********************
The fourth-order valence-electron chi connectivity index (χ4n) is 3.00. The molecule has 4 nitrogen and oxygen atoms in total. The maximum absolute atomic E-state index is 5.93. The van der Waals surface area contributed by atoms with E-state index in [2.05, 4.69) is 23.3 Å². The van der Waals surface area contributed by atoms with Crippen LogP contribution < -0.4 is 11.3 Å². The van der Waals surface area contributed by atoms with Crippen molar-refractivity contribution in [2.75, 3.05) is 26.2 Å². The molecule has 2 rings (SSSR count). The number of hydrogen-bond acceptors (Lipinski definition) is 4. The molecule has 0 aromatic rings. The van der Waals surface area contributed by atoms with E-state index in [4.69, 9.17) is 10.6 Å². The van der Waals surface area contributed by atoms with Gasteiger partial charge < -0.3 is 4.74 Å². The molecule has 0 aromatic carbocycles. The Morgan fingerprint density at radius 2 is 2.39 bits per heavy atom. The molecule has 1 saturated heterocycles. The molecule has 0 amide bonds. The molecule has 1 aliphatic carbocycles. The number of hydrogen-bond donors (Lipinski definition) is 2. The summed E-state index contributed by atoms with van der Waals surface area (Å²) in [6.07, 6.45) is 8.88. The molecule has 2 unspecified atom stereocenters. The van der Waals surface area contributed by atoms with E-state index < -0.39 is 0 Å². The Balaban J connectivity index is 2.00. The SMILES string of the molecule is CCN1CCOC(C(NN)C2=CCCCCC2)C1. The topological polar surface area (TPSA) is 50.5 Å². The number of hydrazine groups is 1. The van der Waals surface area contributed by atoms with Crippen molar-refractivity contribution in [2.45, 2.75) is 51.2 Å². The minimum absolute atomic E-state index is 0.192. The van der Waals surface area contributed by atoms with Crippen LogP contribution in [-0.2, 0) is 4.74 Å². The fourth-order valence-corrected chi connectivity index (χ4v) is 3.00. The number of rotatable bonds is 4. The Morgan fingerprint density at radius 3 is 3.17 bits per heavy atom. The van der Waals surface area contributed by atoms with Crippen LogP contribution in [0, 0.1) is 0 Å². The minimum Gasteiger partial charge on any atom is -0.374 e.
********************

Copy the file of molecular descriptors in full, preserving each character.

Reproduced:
The fourth-order valence-electron chi connectivity index (χ4n) is 3.00. The molecule has 4 nitrogen and oxygen atoms in total. The maximum absolute atomic E-state index is 5.93. The van der Waals surface area contributed by atoms with E-state index in [2.05, 4.69) is 23.3 Å². The van der Waals surface area contributed by atoms with Crippen LogP contribution < -0.4 is 11.3 Å². The van der Waals surface area contributed by atoms with Crippen molar-refractivity contribution in [2.75, 3.05) is 26.2 Å². The molecule has 2 rings (SSSR count). The number of hydrogen-bond acceptors (Lipinski definition) is 4. The molecule has 0 aromatic rings. The van der Waals surface area contributed by atoms with E-state index in [4.69, 9.17) is 10.6 Å². The van der Waals surface area contributed by atoms with Gasteiger partial charge < -0.3 is 4.74 Å². The molecule has 0 aromatic carbocycles. The Morgan fingerprint density at radius 2 is 2.39 bits per heavy atom. The molecule has 1 saturated heterocycles. The molecule has 0 amide bonds. The molecule has 1 aliphatic carbocycles. The number of hydrogen-bond donors (Lipinski definition) is 2. The summed E-state index contributed by atoms with van der Waals surface area (Å²) in [6.07, 6.45) is 8.88. The molecule has 2 unspecified atom stereocenters. The van der Waals surface area contributed by atoms with E-state index < -0.39 is 0 Å². The Balaban J connectivity index is 2.00. The SMILES string of the molecule is CCN1CCOC(C(NN)C2=CCCCCC2)C1. The topological polar surface area (TPSA) is 50.5 Å². The number of hydrazine groups is 1. The van der Waals surface area contributed by atoms with Crippen molar-refractivity contribution in [2.45, 2.75) is 51.2 Å². The minimum absolute atomic E-state index is 0.192. The van der Waals surface area contributed by atoms with Crippen LogP contribution in [-0.2, 0) is 4.74 Å². The fourth-order valence-corrected chi connectivity index (χ4v) is 3.00. The number of rotatable bonds is 4. The Morgan fingerprint density at radius 3 is 3.17 bits per heavy atom. The van der Waals surface area contributed by atoms with Crippen LogP contribution in [0, 0.1) is 0 Å². The minimum Gasteiger partial charge on any atom is -0.374 e.